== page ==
NASA scientists using cameras aboard the US space agency’s Lunar Reconnaissance Orbiter (LRO), have created the largest high-resolution mosaic of our moon’s north polar region.
The images making up the interactive mosaic were taken by the two LRO Narrow Angle Cameras, which are part of the instrument suite known as the Lunar Reconnaissance Orbiter Camera (LROC). The cameras on board the orbiter can record a tremendous, dynamic range of lit and shadowed areas.
The detail of the picture is nothing short of immense as the entire image measures 931,070 pixels square – nearly 867bn pixels total.
“Creation of this giant mosaic took four years and a huge team effort across the LRO project,” said Mark Robinson, principal investigator for the Lunar Reconnaissance Orbiter Camera at Arizona State University.
“We now have a nearly uniform map to unravel key science questions and find the best landing spots for future exploration,” Robinson said.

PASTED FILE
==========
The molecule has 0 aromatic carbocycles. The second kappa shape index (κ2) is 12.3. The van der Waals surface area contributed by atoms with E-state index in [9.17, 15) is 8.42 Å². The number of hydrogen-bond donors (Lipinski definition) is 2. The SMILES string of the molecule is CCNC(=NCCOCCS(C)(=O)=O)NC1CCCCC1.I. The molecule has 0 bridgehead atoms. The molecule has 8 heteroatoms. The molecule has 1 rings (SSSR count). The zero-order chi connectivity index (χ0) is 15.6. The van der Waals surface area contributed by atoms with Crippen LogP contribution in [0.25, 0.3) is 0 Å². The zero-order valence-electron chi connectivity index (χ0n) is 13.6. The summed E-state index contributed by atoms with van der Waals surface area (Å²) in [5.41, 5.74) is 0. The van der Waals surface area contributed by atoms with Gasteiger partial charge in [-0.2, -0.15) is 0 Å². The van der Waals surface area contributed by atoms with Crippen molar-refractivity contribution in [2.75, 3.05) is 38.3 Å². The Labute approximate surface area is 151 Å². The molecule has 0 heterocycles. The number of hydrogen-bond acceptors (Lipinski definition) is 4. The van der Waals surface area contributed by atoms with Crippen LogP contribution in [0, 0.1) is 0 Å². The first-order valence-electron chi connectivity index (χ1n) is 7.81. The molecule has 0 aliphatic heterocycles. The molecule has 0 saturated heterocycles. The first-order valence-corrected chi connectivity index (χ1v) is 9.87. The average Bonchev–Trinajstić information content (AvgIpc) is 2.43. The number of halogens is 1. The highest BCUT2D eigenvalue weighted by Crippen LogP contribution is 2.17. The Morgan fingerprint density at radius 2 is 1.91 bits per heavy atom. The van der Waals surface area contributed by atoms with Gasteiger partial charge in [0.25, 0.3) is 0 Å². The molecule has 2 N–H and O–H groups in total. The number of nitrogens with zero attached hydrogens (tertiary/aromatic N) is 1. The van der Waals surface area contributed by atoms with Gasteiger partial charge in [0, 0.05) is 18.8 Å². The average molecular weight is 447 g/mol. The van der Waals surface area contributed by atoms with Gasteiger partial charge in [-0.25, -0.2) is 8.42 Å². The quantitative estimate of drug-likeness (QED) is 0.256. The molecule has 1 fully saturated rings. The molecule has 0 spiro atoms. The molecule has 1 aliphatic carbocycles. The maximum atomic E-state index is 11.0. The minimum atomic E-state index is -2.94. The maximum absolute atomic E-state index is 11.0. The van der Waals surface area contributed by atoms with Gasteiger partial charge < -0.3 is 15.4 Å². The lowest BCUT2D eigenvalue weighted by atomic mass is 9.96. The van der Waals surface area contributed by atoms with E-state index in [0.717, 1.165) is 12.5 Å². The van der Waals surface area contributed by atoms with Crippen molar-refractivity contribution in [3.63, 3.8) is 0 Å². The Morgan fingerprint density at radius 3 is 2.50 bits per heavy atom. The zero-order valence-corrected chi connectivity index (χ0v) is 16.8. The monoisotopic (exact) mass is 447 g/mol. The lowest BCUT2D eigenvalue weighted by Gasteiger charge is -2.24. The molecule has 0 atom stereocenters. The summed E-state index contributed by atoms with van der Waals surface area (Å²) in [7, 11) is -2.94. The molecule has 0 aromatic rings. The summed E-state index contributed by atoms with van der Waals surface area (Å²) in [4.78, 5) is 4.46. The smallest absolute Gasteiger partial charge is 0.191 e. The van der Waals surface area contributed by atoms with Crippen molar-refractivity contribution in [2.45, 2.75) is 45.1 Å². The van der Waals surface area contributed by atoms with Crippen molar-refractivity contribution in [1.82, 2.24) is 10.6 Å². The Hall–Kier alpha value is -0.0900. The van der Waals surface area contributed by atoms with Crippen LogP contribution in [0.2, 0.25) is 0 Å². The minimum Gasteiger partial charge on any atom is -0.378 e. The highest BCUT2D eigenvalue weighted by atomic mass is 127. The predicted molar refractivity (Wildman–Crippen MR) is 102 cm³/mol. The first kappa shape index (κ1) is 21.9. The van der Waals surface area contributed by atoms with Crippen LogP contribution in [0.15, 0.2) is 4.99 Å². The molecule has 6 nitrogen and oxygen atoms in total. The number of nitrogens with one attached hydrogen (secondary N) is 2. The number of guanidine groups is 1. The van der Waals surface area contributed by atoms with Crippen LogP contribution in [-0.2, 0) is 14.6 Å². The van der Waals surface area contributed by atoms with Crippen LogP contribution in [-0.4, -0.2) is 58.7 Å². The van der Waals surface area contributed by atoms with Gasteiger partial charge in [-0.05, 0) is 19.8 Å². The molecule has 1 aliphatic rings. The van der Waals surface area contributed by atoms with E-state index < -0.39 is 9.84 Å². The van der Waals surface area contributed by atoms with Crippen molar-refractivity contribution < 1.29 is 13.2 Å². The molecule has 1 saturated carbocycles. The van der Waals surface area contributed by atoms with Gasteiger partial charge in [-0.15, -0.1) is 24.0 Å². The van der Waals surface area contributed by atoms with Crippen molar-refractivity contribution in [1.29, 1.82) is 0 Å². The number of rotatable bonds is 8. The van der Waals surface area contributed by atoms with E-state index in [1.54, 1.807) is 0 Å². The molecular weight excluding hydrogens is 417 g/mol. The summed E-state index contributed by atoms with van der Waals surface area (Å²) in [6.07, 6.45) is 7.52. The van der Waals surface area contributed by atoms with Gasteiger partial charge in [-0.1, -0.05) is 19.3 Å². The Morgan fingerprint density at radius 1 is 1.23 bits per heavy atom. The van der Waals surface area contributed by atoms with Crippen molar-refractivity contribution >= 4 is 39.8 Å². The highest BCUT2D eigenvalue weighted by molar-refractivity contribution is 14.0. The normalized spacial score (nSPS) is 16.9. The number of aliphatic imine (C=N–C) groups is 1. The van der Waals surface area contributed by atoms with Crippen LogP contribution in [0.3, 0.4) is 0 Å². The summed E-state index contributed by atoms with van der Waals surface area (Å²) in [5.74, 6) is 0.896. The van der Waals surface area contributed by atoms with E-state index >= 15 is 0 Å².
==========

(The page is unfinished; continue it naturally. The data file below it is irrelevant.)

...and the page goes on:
The agency said if the complete mosaic were processed as a single file, it would require approximately 3.3 terabytes of storage space.
Therefore, the processed mosaic was divided into millions of small, compressed files, making it manageable for users to view and navigate around the image using a web browser, it added.
The LRO, which entered lunar orbit in June 2009, was equipped with seven instrument suites to map the surface, probe the radiation environment, investigate water and key mineral resources, and gather geological clues about the moon’s evolution.